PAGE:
Miles to go Hilarie Cranmer gazes beyond her computer screen where she sits beneath one of the many tents erected. Cranmer, an assistant professor at Harvard Medical School and the Harvard School of Public Health, is a Harvard Humanitarian Initiative-affiliated faculty member who said the “focus has moved from amputating limbs to saving them.” Tent town Tents line a stretch of grass in Fond Parisien, where the Harvard Humanitarian Initiative has set up a rehabilitation hospital led by Michael VanRooyen of the Harvard School of Public Health and Harvard Medical School. More medical volunteers are still needed. 24-hour care Devastation An aerial view shows the town of Fond Parisien lost amid debris and crushed buildings after the 7.0 earthquake. Night shift Night falls as Aarabi (right) and Smithers make rounds at Port-au-Prince’s main hospital. Hands on Aarabi (left) and Jason Smithers (right), from Children’s Hospital Boston, consult each other while working on a patient. A moment to think Shahram Aarabi, a graduate student at the Harvard School of Public Health, peers from a bus window in reflection. Justin Ide/Harvard Staff Photographer The patient groaned as Shahram Aarabi pressed firmly but gently on his stomach, applying a clean dressing over the incision through which the Harvard School of Public Health student and surgical resident at the University of Washington had removed a burst appendix the night before.Aarabi and Jason Smithers, a pediatric surgeon at Harvard-affiliated Children’s Hospital Boston and an instructor in surgery at Harvard Medical School, worked as a team on the man, one of three patients they had operated on the night before. Darkness had fallen, and the two were among volunteer medical personnel staffing the night shift at Port-au-Prince’s largest hospital, providing badly needed care for residents of Haiti’s earthquake-devastated capital and filling a personnel hole as Haitian hospital staff returned to day-shift jobs.Smithers and Aarabi are among the many Harvard-affiliated personnel — doctors, nurses, and medical technicians — who have responded to the titanic medical emergency created by the Jan. 12 earthquake that devastated the island nation.During a week in mid-February, Aarabi and Smithers made their rounds under the auspices of Partners In Health, a nonprofit with close ties to Harvard Medical School (HMS), the Harvard School of Public Health, and Harvard-affiliated Brigham and Women’s Hospital, while nurses from Beth Israel Deaconess Medical Center worked alongside physician Jennifer Scott, a specialist in humanitarian response, on outreach operations at a field hospital led by the Harvard Humanitarian Initiative at Fond Parisien, an hour’s drive away.Tom Monaghan, a medical equipment technician from Harvard-affiliated Massachusetts General Hospital, worked in Port-au-Prince to set up newly arrived equipment and to repair broken machines, while Natasha Archer, a Brigham resident whose family immigrated to the United States from Haiti decades ago, coordinated volunteers for Partners In Health in Port-au-Prince, using vacation time to extend her stay.Working next to the Harvard-affiliated volunteers are skilled medical personnel from an array of institutions across the country. Volunteers from the University of Chicago Medical Center, Northwestern University, the Children’s Hospital of Philadelphia, and the University of Miami work alongside a retired orthopedic surgeon who is lending a hand, along with independent physical therapists who are getting patients up and walking again, and a former Peace Corps volunteer helping with logistics at Fond Parisien.The initial tidal wave of the injured has eased, after washing over Port-au-Prince’s University Hospital and out to places like HHI’s Fond Parisien field hospital, which specializes in rehabilitation after initial treatment. But the need for medical volunteers remains acute. Hilarie Cranmer, an assistant professor at HMS and HSPH and an HHI-affiliated faculty member who is directing the Fond Parisien field hospital, said the focus has moved from amputating limbs to saving them.With a devastated infrastructure and the personal toll the earthquake took on Haitian medical staff, skilled volunteers still are needed to meet medical needs of survivors living in and around Port-au-Prince as they begin to rebuild their lives.Partners In Health, founded decades ago as a health organization with operations largely in Haiti, has brought to Haiti roughly 300 medical personnel — many from Harvard — to augment their nearly 4,000 Haiti-based staffers.“I’m pretty proud of Harvard’s response,” said Paul Farmer, the Maude and Lillian Presley Professor of Global Health and Social Medicine who co-founded Partners In Health and who, among the many hats he wears, is also the United Nations deputy special envoy to Haiti.Though the volunteers’ stays are temporary, their experience teaches enduring lessons and carves indelible marks on them. Dima Awad, a clinical pharmacist at the University of Chicago Medical Center who arrived to help at Fond Parisien, was met with a room full of donated drugs and medical supplies, some years out of date, and tasked with creating a pharmacy. She thought the job impossible, but set to it with the help of local carpenters who created shelves in what had been an orphanage classroom. Nine days later, Awad was low on sleep, but reflecting on success.“When I got here, I thought this was an impossible job,” Awad said. “After working on it, I can tell you nothing is impossible, it’s all a matter of will.”Anthony Croese, a paramedic from New York Presbyterian Hospital, spent a week at Fond Parisien traveling with colleagues to satellite sites to deliver care, identify patients who needed to be brought to the hospital, and provide vaccinations. He said they saw a lot of infections, respiratory problems, abdominal problems, and fevers.“This is definitely going to leave its mark. I don’t think I can ignore something like this again.” Croese said. “I’ll be back, whether I have to take vacation time or use my own money…. This is way beyond what you see in the news.”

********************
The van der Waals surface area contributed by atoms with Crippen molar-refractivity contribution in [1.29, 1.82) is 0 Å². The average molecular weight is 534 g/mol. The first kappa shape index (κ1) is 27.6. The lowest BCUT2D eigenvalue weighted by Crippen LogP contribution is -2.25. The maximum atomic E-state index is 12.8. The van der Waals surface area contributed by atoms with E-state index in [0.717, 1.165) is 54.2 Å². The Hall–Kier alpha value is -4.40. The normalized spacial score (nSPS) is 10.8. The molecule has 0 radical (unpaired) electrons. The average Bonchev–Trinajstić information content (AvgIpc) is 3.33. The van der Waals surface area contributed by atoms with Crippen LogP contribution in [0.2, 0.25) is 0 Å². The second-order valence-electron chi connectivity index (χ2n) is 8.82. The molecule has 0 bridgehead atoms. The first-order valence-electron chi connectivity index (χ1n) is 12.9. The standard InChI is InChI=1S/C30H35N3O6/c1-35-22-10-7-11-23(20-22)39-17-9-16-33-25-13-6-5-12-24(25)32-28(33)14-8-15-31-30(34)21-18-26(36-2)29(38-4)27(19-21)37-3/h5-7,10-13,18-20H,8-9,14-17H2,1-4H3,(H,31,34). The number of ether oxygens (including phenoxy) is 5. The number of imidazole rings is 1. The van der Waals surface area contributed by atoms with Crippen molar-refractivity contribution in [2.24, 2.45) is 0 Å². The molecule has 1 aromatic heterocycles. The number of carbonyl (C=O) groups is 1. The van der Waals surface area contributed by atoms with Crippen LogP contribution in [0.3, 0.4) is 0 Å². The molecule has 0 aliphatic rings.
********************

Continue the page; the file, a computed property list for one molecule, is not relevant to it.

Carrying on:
June 12, 2018 SHARE Email Facebook Twitter Pennsylvania’s School Safety Task Force Meets in Allegheny County, Completes Statewide Listening Tour Education, Press Release, Public Safety Churchill, PA – Concluding a series of meetings to hear from students, parents, school officials, law enforcement, healthcare experts, and residents, the Pennsylvania School Safety Task Force met today at Woodland Hills High School in Allegheny County. This is the final of six listening session held throughout Pennsylvania to gather perspectives from local communities.“Our schools must be a place where students and teachers can feel safe in the classroom and focus their attention on learning,” said Governor Tom Wolf. “The ideas and experiences that students, parents, and many others have shared with the task force over the past few weeks will be invaluable to help find ways to protect our schools.”Auditor General Eugene DePasquale is co-chairing the task force that includes: Charles Ramsey, chairman of the Pennsylvania Commission on Crime and Delinquency; Mark DiRocco, Executive Director of the Pennsylvania Association of School Administrators; Bonita Allen, President of the Pennsylvania Parent Teacher Association; Judy Morgitan, Immediate Past President of the Pennsylvania Association of School Nurses and Practitioners and Dolores McCracken, President of the Pennsylvania State Education Association.“After meeting with students, school officials, mental health professionals, law enforcement officials and others across the state, it is clear to me that Pennsylvania can do more to make our schools safer,” said Auditor General DePasquale. “We must work together and implement the good ideas that came out of each of these meetings.”The priorities for the task force are:Identifying recommendations to improve school safety;Determining funding needs;Examining the effectiveness of student supports;Improving information sharing; andSeeking tools for anonymous reporting of suspicious activity.The task force will issue a report this summer.Supporting the work of the task force are Homeland Security Director Marcus Brown, Education Secretary Pedro Rivera, Health Secretary and Physician General Dr. Rachel Levine, Labor and Industry Secretary Jerry Oleksiak, and Acting Colonel Robert Evanchick, Pennsylvania State Police.The public is invited to share their recommendations for improving schools security online at https://www.governor.pa.gov/school-safety-feedback/. The task force will use the feedback when preparing a final report.
Press Association Manchester United will bid to respond from their Champions League exit at Bournemouth, a side whose attractive philosophy was rewarded with a victory at Chelsea last weekend. Louis van Gaal’s United have been criticised by a number of their illustrious former players for their tactics, but a win on the south coast could go some way to proving their title credentials. MAGPIES RISING Steve McClaren’s Newcastle are 18th entering this weekend’s fixtures, but a win over Jurgen Klopp’s Liverpool must have done wonders for morale and belief. The Magpies face a different test this Sunday, against a Tottenham side determined to deliver on their potential and in buoyant mood following their mauling of Monaco. MIGHTY FALL Should Leicester beat Chelsea on Monday night the Foxes will retain top spot in the standings and will surely be considered realistic contenders for the title Jose Mourinho’s men picked up in May. Chelsea could drop into the bottom three before kick-off – depending on results elsewhere – and the likelihood of the self-proclaimed Special One being out of a job would increase with a ninth loss in 16 games despite their European success in midweek. FOXES IN BOXES Jamie Vardy is experiencing a goal drought – he did not score in last week’s win as Leicester team-mate Riyad Mahrez’s hat-trick earned a 3-0 win over Swansea. It ended a record run of scoring in 11 straight Premier League games for Vardy, who has been linked with a move to opponents Chelsea. His pace will worry Chelsea and he could soon be back on the goal trail. RUDDERLESS SWANS? Swansea go to Manchester City after sacking manager Garry Monk. It is a thankless task for caretaker boss Alan Curtis and will provide little of a gauge for the future as City can tear apart the best teams, let alone one in disarray and reeling from the departure of their boss. Barclays Premier League leaders Leicester must wait until Monday for their game with defending champions Chelsea and could find themselves toppled by then as Arsenal, Manchester City and Manchester United all have a chance to move into first place. Aston Villa, meanwhile, are seeking a win against the Gunners or could be cut further adrift at the bottom. Here, Press Association Sport looks at five talking points ahead of the weekend’s top-flight fixtures. BATTLE OF PHILOSOPHIES?